A These heads were made by the famous Simon & Halbig porcelain factory in Germany. Although this mold was registered in 1894, the heads alone were being offered for sale as late as about 1930. An example on an original body is shown in my book Simon & Halbig Dolls, on page 84. The body is cloth with a shaped waist, stitch jointed legs, bisque lower arms and bisque lower legs with molded and painted white stockings, garters and black-heeled boots with three straps. Most examples of the 1160 mold are quite small, but sizes up to 14 inches are known. The larger sizes have pierced ears. It’s wonderful that your dolls have the original rococo mohair wigs, as they really add an attractive quality to the dolls. Small heads alone sell for about $125 if they are perfect with no cracks, chips or repairs. Complete dolls with original wigs and bodies, as well as vintage clothing, sell from $350 up to $750, depending upon the size. Collectors refer to this mold as “Little Women,” but that is not an historically accurate name.


Q This 20-inch doll is marked “S 7 H” on the front of her shoulder plate. She has a cloth body with leather arms and hands that have separated fingers. Her fine and pale bisque head features closed mouth, blue set glass eyes and pierced ears with earrings. Her clothes look original, though they show some wear in spots where the fabric is weak and shredding. Would she be a German fashion doll? What would her value be?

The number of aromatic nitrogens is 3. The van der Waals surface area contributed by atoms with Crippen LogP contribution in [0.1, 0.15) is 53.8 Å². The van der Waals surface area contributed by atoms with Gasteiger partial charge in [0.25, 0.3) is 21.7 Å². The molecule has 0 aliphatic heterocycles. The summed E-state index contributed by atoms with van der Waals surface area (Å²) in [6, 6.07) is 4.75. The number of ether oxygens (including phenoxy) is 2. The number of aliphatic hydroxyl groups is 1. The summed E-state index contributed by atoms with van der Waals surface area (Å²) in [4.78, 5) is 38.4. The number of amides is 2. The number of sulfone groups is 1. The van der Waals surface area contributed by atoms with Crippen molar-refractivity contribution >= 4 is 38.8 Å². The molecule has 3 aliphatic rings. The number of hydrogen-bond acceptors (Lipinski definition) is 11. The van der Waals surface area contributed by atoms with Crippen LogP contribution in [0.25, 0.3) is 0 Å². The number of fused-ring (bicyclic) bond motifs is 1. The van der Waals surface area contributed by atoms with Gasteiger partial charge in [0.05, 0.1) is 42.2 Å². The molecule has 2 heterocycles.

A Your doll’s head is from Germany’s Simon & Halbig porcelain factory, which had a reputation for manufacturing excellent-quality products. S&H made only porcelain heads and other porcelain parts that were sold to doll factories that made the complete dolls. Your lovely doll is an example of a lady of the 1870s. Yes, collectors do refer to these ladies as German fashion dolls. They were economy versions of the more-expensive French lady dolls. It is interesting to note that these early heads are marked on the front of the shoulder plate. Sometimes, collectors forget to look on the front when searching for a mark because they are so used to looking on the back. That’s why many of these early S&H dolls go unidentified. Also, in the 1870s, Simon & Halbig produced shoulder heads with beautifully molded hair in elaborate styles that are very rarely found today. If her head were perfect with no cracks, chips or repairs, I would value her at about $1,500.